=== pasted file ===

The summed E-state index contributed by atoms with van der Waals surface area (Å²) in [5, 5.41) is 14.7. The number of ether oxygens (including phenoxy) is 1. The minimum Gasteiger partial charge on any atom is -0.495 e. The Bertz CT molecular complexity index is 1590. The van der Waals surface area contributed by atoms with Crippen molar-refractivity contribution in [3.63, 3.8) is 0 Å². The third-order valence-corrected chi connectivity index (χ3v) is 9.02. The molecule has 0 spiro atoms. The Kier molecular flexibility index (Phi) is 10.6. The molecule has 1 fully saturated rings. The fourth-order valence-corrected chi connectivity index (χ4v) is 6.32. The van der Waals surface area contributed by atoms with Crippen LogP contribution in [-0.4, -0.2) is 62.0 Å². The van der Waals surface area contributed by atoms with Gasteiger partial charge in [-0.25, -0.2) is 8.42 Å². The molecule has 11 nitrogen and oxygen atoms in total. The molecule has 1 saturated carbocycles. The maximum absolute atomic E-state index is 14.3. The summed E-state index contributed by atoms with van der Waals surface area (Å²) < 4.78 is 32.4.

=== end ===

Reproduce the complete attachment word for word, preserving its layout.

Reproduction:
The summed E-state index contributed by atoms with van der Waals surface area (Å²) in [5, 5.41) is 14.7. The number of ether oxygens (including phenoxy) is 1. The minimum Gasteiger partial charge on any atom is -0.495 e. The Bertz CT molecular complexity index is 1590. The van der Waals surface area contributed by atoms with Crippen molar-refractivity contribution in [3.63, 3.8) is 0 Å². The third-order valence-corrected chi connectivity index (χ3v) is 9.02. The molecule has 0 spiro atoms. The Kier molecular flexibility index (Phi) is 10.6. The molecule has 1 fully saturated rings. The fourth-order valence-corrected chi connectivity index (χ4v) is 6.32. The van der Waals surface area contributed by atoms with Crippen LogP contribution in [-0.4, -0.2) is 62.0 Å². The van der Waals surface area contributed by atoms with Gasteiger partial charge in [-0.25, -0.2) is 8.42 Å². The molecule has 11 nitrogen and oxygen atoms in total. The molecule has 1 saturated carbocycles. The maximum absolute atomic E-state index is 14.3. The summed E-state index contributed by atoms with van der Waals surface area (Å²) < 4.78 is 32.4.